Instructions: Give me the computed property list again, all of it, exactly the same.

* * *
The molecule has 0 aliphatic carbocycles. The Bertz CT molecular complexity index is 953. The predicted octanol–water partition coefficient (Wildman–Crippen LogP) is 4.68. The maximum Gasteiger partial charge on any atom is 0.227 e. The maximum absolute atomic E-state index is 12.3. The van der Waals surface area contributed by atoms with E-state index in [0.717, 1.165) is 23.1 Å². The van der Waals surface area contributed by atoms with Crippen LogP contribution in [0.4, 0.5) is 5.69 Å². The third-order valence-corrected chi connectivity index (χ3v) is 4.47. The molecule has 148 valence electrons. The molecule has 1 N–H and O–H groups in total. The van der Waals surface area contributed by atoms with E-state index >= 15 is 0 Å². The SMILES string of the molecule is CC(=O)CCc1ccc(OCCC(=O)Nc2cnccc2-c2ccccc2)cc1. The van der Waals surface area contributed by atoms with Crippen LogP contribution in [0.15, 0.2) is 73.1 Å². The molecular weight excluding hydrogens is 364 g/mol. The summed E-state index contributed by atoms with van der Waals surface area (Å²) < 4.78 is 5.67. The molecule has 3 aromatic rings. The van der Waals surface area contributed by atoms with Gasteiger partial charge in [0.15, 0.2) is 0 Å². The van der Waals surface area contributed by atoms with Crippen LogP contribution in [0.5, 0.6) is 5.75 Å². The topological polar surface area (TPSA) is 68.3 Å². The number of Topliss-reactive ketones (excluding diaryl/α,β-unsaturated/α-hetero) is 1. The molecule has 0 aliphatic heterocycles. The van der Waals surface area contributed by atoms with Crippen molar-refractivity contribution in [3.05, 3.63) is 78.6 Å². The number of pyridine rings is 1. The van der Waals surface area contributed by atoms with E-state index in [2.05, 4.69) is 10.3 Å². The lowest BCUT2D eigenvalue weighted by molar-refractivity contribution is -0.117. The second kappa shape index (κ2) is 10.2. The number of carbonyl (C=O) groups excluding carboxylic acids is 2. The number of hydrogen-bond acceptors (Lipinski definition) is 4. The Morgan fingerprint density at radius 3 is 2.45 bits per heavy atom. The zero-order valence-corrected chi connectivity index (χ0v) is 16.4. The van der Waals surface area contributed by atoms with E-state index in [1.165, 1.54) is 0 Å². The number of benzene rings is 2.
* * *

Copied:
The molecule has 0 aliphatic carbocycles. The Bertz CT molecular complexity index is 953. The predicted octanol–water partition coefficient (Wildman–Crippen LogP) is 4.68. The maximum Gasteiger partial charge on any atom is 0.227 e. The maximum absolute atomic E-state index is 12.3. The van der Waals surface area contributed by atoms with E-state index in [0.717, 1.165) is 23.1 Å². The van der Waals surface area contributed by atoms with Crippen LogP contribution in [0.4, 0.5) is 5.69 Å². The third-order valence-corrected chi connectivity index (χ3v) is 4.47. The molecule has 148 valence electrons. The molecule has 1 N–H and O–H groups in total. The van der Waals surface area contributed by atoms with E-state index >= 15 is 0 Å². The SMILES string of the molecule is CC(=O)CCc1ccc(OCCC(=O)Nc2cnccc2-c2ccccc2)cc1. The van der Waals surface area contributed by atoms with Crippen LogP contribution in [0.15, 0.2) is 73.1 Å². The molecular weight excluding hydrogens is 364 g/mol. The summed E-state index contributed by atoms with van der Waals surface area (Å²) < 4.78 is 5.67. The molecule has 3 aromatic rings. The van der Waals surface area contributed by atoms with Gasteiger partial charge in [0.15, 0.2) is 0 Å². The van der Waals surface area contributed by atoms with Crippen LogP contribution in [0.5, 0.6) is 5.75 Å². The topological polar surface area (TPSA) is 68.3 Å². The number of Topliss-reactive ketones (excluding diaryl/α,β-unsaturated/α-hetero) is 1. The molecule has 0 aliphatic heterocycles. The van der Waals surface area contributed by atoms with Crippen molar-refractivity contribution in [3.05, 3.63) is 78.6 Å². The number of pyridine rings is 1. The van der Waals surface area contributed by atoms with E-state index in [2.05, 4.69) is 10.3 Å². The lowest BCUT2D eigenvalue weighted by molar-refractivity contribution is -0.117. The second kappa shape index (κ2) is 10.2. The number of carbonyl (C=O) groups excluding carboxylic acids is 2. The number of hydrogen-bond acceptors (Lipinski definition) is 4. The Morgan fingerprint density at radius 3 is 2.45 bits per heavy atom. The zero-order valence-corrected chi connectivity index (χ0v) is 16.4. The van der Waals surface area contributed by atoms with E-state index in [1.165, 1.54) is 0 Å². The number of benzene rings is 2.